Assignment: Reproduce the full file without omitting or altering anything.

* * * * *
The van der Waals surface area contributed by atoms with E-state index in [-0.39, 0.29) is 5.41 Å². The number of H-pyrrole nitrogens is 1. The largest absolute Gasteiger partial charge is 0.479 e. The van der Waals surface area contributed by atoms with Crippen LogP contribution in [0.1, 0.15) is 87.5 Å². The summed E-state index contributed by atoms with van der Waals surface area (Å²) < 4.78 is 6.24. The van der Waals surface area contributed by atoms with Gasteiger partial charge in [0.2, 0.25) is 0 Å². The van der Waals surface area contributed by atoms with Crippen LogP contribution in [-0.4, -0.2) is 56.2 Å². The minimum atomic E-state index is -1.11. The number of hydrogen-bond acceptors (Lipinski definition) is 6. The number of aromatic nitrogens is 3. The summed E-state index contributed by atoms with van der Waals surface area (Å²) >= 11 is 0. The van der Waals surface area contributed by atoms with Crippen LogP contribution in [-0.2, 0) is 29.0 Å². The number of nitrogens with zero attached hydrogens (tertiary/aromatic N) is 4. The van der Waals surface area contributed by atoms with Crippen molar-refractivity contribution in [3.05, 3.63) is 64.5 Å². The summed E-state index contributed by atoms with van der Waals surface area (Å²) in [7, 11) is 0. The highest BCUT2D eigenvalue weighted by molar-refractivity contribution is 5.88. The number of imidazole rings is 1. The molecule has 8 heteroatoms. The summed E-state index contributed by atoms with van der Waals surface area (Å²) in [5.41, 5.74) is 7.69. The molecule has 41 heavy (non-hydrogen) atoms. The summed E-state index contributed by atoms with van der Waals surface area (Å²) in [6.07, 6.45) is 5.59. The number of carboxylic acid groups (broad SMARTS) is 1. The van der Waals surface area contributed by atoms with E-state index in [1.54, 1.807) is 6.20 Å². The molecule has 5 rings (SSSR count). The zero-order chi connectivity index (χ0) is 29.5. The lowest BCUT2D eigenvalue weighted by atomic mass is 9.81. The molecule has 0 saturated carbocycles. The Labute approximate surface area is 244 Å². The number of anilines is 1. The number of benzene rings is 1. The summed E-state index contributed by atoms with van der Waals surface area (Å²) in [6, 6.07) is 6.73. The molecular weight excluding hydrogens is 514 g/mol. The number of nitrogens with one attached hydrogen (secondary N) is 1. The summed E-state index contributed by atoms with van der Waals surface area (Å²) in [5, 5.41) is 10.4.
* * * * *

The van der Waals surface area contributed by atoms with E-state index in [-0.39, 0.29) is 5.41 Å². The number of H-pyrrole nitrogens is 1. The largest absolute Gasteiger partial charge is 0.479 e. The van der Waals surface area contributed by atoms with Crippen LogP contribution in [0.1, 0.15) is 87.5 Å². The summed E-state index contributed by atoms with van der Waals surface area (Å²) < 4.78 is 6.24. The van der Waals surface area contributed by atoms with Gasteiger partial charge in [0.2, 0.25) is 0 Å². The van der Waals surface area contributed by atoms with Crippen LogP contribution in [-0.4, -0.2) is 56.2 Å². The minimum atomic E-state index is -1.11. The number of hydrogen-bond acceptors (Lipinski definition) is 6. The number of aromatic nitrogens is 3. The summed E-state index contributed by atoms with van der Waals surface area (Å²) >= 11 is 0. The van der Waals surface area contributed by atoms with Crippen LogP contribution in [-0.2, 0) is 29.0 Å². The number of nitrogens with zero attached hydrogens (tertiary/aromatic N) is 4. The van der Waals surface area contributed by atoms with Crippen molar-refractivity contribution in [3.05, 3.63) is 64.5 Å². The summed E-state index contributed by atoms with van der Waals surface area (Å²) in [7, 11) is 0. The highest BCUT2D eigenvalue weighted by molar-refractivity contribution is 5.88. The number of imidazole rings is 1. The molecule has 8 heteroatoms. The summed E-state index contributed by atoms with van der Waals surface area (Å²) in [5.41, 5.74) is 7.69. The molecule has 41 heavy (non-hydrogen) atoms. The summed E-state index contributed by atoms with van der Waals surface area (Å²) in [6.07, 6.45) is 5.59. The number of carboxylic acid groups (broad SMARTS) is 1. The van der Waals surface area contributed by atoms with E-state index in [1.54, 1.807) is 6.20 Å². The molecule has 5 rings (SSSR count). The zero-order chi connectivity index (χ0) is 29.5. The lowest BCUT2D eigenvalue weighted by atomic mass is 9.81. The molecule has 0 saturated carbocycles. The Labute approximate surface area is 244 Å². The number of anilines is 1. The number of benzene rings is 1. The summed E-state index contributed by atoms with van der Waals surface area (Å²) in [6, 6.07) is 6.73. The molecular weight excluding hydrogens is 514 g/mol. The number of nitrogens with one attached hydrogen (secondary N) is 1. The summed E-state index contributed by atoms with van der Waals surface area (Å²) in [5, 5.41) is 10.4.